How writing a novel taught me the pleasures of cooking

For the first 27 years of my life I didn’t really cook. Søren, my husband did most of the cooking at home after we met and before that I didn’t really eat much. Food hadn’t been a cornerstone and partly because I didn’t know how to cook and partly because I had never learnt to appreciate or eat food like a normal. I could make this and that and follow a recipe but I couldn’t just look in the fridge as my husband could and put a meal together. And in any case I wasn’t interested in food.

Serving Crazy with Curry
Serving Crazy with Curry

But then we moved to Denmark and that too to the ass-end of nowhere on a small island way up north. Suddenly there weren’t takeout options. No Armadallo Willys, no Boston Market, no Dasaprakash for Indian food, no gourmet pizza place at the corner, excellent (and affordable) restaurants, seriously nothing. Food choices were limited and even the grocery stores weren’t helping much with variety. I was starting to itch for good food.

So while I was craving good food that wasn’t available readymade, I started to write Serving Crazy with Curry. The book is about a woman who attempts suicide and during her recovery starts to cook (while she doesn’t speak). I learnt to cook with my character Devi who was cooking outrageous meals.

The process didn’t happen overnight and thanks to Epicurious, Jamie Oliver and other helping hands I started to experiment with food. Since I was writing full time I had the space and the energy to cook.

Søren would come home for lunch because we lived so close to his work (in all honesty the island was so small that rush hour traffic was another car on the road with you and everything was next door). I made salmon mousse for lunch. I baked rosemary bread. I made French onion soup. I made Louisiana barbecue shrimp. I made warm

Tobias eating escargot in Paris
Tobias eating escargot in Paris

raspberry salad. I made duck a l’orange. I made stuffed mushrooms. I cooked up a storm.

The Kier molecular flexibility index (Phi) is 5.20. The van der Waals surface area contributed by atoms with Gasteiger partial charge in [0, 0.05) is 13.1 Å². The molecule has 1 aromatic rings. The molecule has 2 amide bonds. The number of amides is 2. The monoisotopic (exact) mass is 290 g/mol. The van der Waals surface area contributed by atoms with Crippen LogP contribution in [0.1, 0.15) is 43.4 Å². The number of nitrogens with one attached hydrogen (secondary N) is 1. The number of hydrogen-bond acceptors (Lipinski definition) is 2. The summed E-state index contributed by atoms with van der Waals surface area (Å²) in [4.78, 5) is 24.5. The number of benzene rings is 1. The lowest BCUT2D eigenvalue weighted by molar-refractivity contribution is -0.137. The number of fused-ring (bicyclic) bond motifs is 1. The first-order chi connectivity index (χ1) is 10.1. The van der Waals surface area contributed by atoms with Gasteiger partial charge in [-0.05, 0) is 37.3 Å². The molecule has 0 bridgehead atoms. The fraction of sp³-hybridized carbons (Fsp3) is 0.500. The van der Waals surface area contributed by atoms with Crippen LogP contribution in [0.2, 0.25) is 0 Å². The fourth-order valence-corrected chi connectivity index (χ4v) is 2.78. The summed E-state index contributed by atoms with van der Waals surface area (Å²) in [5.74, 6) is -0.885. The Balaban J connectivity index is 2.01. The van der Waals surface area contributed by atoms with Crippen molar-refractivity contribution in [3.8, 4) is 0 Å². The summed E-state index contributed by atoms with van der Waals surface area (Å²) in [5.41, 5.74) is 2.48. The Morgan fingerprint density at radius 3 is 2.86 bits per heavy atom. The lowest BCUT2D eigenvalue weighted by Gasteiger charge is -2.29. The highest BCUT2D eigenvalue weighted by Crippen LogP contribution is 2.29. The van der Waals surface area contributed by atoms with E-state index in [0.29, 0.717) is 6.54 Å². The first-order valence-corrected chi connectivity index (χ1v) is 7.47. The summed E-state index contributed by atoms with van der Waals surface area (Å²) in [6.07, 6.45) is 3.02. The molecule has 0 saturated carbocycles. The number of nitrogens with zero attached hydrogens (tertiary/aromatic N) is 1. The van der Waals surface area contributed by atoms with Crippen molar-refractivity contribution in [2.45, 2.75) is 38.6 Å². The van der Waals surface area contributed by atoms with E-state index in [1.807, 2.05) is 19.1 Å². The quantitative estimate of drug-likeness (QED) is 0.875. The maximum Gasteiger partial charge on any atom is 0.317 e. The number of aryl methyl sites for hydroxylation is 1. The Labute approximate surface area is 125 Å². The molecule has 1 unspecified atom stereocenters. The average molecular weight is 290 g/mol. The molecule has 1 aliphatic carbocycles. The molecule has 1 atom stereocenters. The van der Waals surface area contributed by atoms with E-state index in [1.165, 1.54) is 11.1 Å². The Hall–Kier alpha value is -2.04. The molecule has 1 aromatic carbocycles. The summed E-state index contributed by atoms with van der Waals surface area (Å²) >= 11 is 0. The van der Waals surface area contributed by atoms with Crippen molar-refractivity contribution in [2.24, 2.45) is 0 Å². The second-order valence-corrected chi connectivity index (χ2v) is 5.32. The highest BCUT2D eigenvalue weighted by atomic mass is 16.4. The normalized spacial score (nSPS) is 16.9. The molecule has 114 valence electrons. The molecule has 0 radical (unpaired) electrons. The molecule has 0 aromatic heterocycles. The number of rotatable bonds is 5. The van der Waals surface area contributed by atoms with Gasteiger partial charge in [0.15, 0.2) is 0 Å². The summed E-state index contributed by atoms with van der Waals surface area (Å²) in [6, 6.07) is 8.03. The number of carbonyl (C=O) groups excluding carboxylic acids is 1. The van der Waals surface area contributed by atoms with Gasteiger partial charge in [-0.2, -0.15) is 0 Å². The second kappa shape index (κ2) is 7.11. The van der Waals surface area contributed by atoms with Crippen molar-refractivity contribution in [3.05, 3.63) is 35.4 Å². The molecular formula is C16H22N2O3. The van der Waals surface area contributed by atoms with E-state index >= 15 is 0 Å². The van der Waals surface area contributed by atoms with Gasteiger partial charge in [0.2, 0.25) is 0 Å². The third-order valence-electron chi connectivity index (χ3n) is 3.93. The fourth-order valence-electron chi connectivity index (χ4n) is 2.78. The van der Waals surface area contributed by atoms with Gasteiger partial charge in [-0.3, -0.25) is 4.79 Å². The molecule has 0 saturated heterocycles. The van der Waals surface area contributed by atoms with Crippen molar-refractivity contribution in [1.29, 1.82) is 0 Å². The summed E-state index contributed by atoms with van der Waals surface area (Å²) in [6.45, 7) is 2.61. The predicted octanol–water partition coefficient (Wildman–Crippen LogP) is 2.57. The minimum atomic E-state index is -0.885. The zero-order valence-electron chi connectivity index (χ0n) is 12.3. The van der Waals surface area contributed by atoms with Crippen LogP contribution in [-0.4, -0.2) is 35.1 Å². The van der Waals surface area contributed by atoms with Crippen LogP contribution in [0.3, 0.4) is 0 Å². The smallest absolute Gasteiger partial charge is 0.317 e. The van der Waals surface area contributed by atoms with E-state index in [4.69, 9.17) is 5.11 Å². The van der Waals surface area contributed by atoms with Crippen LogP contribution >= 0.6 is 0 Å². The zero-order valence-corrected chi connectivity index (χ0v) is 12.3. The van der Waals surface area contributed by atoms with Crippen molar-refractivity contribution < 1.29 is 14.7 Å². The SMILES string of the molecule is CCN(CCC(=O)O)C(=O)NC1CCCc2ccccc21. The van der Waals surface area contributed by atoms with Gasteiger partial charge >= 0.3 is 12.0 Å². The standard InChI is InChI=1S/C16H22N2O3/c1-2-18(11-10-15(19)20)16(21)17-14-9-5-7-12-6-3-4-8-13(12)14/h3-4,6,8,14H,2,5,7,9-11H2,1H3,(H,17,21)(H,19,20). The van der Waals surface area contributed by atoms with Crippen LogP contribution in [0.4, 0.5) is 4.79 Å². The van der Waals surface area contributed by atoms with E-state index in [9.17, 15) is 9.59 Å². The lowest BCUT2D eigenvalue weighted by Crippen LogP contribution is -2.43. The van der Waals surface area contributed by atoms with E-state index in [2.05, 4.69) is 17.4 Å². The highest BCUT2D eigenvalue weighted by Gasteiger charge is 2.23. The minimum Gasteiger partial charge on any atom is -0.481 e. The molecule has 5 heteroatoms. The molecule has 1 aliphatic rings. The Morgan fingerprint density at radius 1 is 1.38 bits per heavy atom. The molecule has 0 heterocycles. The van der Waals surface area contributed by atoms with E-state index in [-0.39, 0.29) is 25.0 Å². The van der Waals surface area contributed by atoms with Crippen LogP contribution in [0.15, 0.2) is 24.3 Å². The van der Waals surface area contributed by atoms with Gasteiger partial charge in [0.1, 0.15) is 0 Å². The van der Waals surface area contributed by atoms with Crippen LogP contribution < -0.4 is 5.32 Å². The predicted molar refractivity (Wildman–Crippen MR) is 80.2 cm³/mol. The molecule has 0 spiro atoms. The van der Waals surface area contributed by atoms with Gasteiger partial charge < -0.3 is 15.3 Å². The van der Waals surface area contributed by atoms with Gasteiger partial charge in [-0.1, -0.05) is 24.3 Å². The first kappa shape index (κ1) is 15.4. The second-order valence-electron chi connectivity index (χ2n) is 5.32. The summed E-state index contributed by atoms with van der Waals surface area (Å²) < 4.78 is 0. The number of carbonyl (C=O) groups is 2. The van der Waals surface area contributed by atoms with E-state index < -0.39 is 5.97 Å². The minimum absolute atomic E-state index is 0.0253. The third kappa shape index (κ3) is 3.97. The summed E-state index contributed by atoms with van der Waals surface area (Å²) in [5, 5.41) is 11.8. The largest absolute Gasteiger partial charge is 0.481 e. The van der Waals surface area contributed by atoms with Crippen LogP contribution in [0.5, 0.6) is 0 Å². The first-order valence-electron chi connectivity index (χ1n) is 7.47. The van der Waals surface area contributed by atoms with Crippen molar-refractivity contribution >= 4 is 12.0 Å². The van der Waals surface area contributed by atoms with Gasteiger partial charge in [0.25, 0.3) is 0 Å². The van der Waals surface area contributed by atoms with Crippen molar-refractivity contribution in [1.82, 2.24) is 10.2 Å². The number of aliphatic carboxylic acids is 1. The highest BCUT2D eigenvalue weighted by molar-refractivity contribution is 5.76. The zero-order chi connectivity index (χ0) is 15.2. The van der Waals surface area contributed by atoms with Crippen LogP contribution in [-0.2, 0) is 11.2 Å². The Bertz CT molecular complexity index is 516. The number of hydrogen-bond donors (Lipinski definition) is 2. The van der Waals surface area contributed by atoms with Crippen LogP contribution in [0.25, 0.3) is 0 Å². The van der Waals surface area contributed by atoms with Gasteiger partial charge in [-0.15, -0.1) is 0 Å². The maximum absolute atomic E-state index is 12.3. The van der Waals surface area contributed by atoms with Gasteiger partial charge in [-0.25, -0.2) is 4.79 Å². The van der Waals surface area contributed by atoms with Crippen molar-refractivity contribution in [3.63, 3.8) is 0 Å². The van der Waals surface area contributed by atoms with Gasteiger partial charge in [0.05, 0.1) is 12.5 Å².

Not everything tasted as it should but between Tobias who was just over one then and I, cooked a lot. He would sit on a counter in the kitchen and “help” and taste everything I put in front of him. Once he even accidentally bit into a chili and seemed to contemplate the taste even as tears rolled down his face. Today, Tobias is adventurous with food and will always order the “strange” thing on the menu. He will try escargot in Paris; and he will try spaghetti alle vongole in Rome and would like to taste rocky mountain oysters. I like to think that while I learnt to cook, he learnt to eat.

For someone who had a very dubious relationship with food and I used to be unable to remember when I had my last meal – I have become a bit of a foodie. I love food. And so does my family, so I continue to experiment and they continue to eat. Sometimes, my very polite older son will not take a second helping and say, “It was nice but not to my taste,” but all in all they’re all onboard the food voyage.

Basil-Blackberry Panna Cotta
Basil-Blackberry Panna Cotta

I went from looking at a piece of steak suspiciously to wanting it medium rare and appreciating it with a glass of Amarone. I went from not understanding that wine goes with food to knowing the kind of wine I want to drink with the food I make. I went from never ever eating to sushi to it becoming a staple in our takeout lives. I went from never eating shellfish to making kick-ass lobster bisque from scratch. I went from curiously looking at Corky’s barbecue ribs in Memphis to having my own barbecue sauce recipe (with espresso and Chipotle) that goes really, really well with slow cooked and then grilled ribs (and I know the vast difference there is between grilling and barbecuing, which is often confused in Europe).

And I owe it all to Serving Crazy with Curry and my crazy character, Devi.

Thanks to her and the book I’m planning a dinner for guests tomorrow and am contemplating a Tiger prawn antipasti; primi: sweet potato gnocchi with truffle shavings and fried sage leaves; secondi: monk fish with leeks in a saffron sauce; and dolce: a blackberry-basil panda cotta. And of course Italian wine to go with each course.

Buon appetito!



  1. ak says:

    Looks like you are becoming quite the chef! Nice work.

  2. taizers says:

    Know my plot, but don’t write an outline- I know a lot of writers like to outline their main storyline, subplots, individual scenes, everything. For me, though, that takes the emotion out of my writing- it makes me feel less like my characters are prompting my words.

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